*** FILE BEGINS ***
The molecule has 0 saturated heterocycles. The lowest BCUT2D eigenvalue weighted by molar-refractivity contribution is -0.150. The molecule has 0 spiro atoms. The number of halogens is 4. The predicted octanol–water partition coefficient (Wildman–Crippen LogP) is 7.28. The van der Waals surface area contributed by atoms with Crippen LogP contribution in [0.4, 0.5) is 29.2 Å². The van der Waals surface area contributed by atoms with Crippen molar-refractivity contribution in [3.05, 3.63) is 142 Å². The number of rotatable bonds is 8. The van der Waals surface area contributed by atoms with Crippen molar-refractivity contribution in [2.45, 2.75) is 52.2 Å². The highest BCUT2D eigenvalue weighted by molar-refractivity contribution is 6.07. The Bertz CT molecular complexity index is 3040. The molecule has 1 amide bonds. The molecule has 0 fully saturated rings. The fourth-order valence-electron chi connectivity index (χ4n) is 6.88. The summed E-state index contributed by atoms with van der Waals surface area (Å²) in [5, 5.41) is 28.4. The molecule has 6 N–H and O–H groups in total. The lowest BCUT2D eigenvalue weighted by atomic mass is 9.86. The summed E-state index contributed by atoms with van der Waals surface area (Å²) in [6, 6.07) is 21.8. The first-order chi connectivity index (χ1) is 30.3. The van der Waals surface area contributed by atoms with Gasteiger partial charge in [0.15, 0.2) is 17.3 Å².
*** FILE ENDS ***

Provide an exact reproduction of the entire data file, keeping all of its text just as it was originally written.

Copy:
The molecule has 0 saturated heterocycles. The lowest BCUT2D eigenvalue weighted by molar-refractivity contribution is -0.150. The molecule has 0 spiro atoms. The number of halogens is 4. The predicted octanol–water partition coefficient (Wildman–Crippen LogP) is 7.28. The van der Waals surface area contributed by atoms with Crippen LogP contribution in [0.4, 0.5) is 29.2 Å². The van der Waals surface area contributed by atoms with Crippen molar-refractivity contribution in [3.05, 3.63) is 142 Å². The number of rotatable bonds is 8. The van der Waals surface area contributed by atoms with Crippen molar-refractivity contribution in [2.45, 2.75) is 52.2 Å². The highest BCUT2D eigenvalue weighted by molar-refractivity contribution is 6.07. The Bertz CT molecular complexity index is 3040. The molecule has 1 amide bonds. The molecule has 0 fully saturated rings. The fourth-order valence-electron chi connectivity index (χ4n) is 6.88. The summed E-state index contributed by atoms with van der Waals surface area (Å²) in [5, 5.41) is 28.4. The molecule has 6 N–H and O–H groups in total. The lowest BCUT2D eigenvalue weighted by atomic mass is 9.86. The summed E-state index contributed by atoms with van der Waals surface area (Å²) in [6, 6.07) is 21.8. The first-order chi connectivity index (χ1) is 30.3. The van der Waals surface area contributed by atoms with Gasteiger partial charge in [0.15, 0.2) is 17.3 Å².